20-something Part 2

August 31, 2001

As much as enjoyed working for Penthouse, it was clear that career opportunity was a bit limited, and I didn’t think that my parents would nod approvingly at the thought that their $100,000 Yale investment would contribute to the proliferation of pornography, regardless of quality.

My classmate Troy was working at a technical recruiting agency, and pulled me in for an intereview. After speaking with a number of recruiters and a few aborted interviews, Troy finally suggested that I talk with Richard Johnson, the president of the firm. Richard was trying to “do something on the Internet” because he thought it was a once in a lifetime opportunity.

Richard is one of the most charismatic people I know. When folks talk about the guy that can sell shit in a bag, they are really talking about Richard. But his charisma is his charm, and even though he had no idea who I was, he decided to hire me on a 30-day trial basis. He sold me on the idea that I would make $30,000 my in the first six months, $40,000 in the next six months, then $50,000 the second year. I thought this was pretty compelling.

After I designed the company logo, business cards, and letter head on my first day, Richard decided to keep me. But the salary wasn’t enough to live in New York, so I took up a second job at a publishing service bureau from 7pm to midnight.

Richard imparted a few pearls of wisdom on me during my tenure. “Allen, when I get up in the morning, i look at myself in the mirror and I say, ‘Hey Good Lookin’! I hope you *never* die!'”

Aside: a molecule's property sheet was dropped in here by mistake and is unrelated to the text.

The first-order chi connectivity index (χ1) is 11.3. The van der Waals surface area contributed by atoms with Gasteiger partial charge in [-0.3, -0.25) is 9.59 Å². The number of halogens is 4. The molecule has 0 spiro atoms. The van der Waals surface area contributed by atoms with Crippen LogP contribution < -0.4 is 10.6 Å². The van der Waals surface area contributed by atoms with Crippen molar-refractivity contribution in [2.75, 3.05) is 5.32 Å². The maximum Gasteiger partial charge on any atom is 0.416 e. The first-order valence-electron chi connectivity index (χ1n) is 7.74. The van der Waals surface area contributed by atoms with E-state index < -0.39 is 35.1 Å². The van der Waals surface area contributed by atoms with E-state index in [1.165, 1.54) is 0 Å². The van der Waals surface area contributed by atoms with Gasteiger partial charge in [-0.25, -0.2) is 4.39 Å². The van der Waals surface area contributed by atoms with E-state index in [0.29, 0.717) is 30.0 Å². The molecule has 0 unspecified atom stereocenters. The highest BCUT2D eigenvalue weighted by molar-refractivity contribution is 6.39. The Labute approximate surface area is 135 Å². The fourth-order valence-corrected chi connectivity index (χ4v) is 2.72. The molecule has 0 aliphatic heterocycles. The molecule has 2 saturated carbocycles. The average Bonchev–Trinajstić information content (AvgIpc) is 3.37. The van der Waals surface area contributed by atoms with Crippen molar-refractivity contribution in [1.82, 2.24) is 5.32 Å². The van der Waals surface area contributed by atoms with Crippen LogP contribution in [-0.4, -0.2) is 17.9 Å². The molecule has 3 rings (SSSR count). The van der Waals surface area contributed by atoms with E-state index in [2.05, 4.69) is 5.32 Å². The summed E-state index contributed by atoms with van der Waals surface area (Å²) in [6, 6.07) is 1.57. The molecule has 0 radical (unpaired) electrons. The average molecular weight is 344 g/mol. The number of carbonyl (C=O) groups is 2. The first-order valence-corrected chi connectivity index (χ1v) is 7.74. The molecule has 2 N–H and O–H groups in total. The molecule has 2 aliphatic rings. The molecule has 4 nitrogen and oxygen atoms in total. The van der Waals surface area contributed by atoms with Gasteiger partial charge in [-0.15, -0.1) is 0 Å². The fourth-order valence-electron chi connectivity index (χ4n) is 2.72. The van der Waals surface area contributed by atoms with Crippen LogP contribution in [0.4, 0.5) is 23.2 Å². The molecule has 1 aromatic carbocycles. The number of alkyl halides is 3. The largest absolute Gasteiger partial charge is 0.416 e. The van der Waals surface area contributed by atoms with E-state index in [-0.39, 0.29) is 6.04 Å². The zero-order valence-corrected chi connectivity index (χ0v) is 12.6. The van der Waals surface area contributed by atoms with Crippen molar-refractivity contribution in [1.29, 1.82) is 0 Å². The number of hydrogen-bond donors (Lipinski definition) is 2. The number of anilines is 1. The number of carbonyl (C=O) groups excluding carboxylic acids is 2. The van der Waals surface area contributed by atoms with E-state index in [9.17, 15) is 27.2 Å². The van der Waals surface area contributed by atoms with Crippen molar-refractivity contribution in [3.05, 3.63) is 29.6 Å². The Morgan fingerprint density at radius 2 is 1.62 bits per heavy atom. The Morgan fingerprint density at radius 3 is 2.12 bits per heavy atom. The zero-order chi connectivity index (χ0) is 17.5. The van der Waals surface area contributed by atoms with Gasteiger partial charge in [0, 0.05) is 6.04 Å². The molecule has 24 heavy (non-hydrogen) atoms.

Earle and Chris were the other first employees of this new company called “OTEC.” Both were reforming computer hackers — The kind of guys that “Wargames” was based on — literally.

Without a real plan for total global domination, we embarked on a few integration projects. And in the meantime built a small job board for companies to list their openings and receive applications in real-time via e-mail. After several months, it became clear that the integration projects weren’t really the ticket to millions of dollars. Richard sat us down and said, “You build all this stuff, but I have no idea what it does or how to sell it. The only thing I know how to do is get people jobs, so let’s concentrate on that.”


We took that little job board, and turned it into the little job board that could. We made the logo a little more prominent, and instead of being known as “OTEC,” it became known by its more popular name, hotjobs.com. Maybe you’ve heard of it…

By early 1998, we had been doing the hotjobs.com “thang” for a while. We were slowly building a following of corporate users and job seekers. But we weren’t a household name. Richard pulled me aside and said, “If things don’t start picking up, we’re going to run a Super Bowl commercial.”

I chuckled. Crazy Richard. Crazy, Fucking Richard. Crazy, Crazy, Frisbee Throwing, Truck Driving, Loud Mouthed Richard. The Super Bowl is the advertising bonanza of the year. It is the Bud Bowl. It is Apple’s 1984 — the greatest commercial ever created. It is not tiny dot.coms. But in typical Richard fashion, he put his money where his mouth was. He took half of our revenues, some $2 million, and bought himself a Super Bowl commercial.

This first ad idea was rejected by FOX on the grounds of poor taste. This is the network that brought you “World’s Scariest Police Chases,” and “When Animals Attack.” But nevertheless the rejection of our ad by the big network giant generated a ton of press coverage. We were the smallest advertiser to ever have a Super Bowl spot. And along with our nemesis, monster.com, we set the stage for the Year2000 Dot.com Super Bowl bonanza. Our $2 million investment generated about $30 million in ancillary press coverage.

Now, I know you want more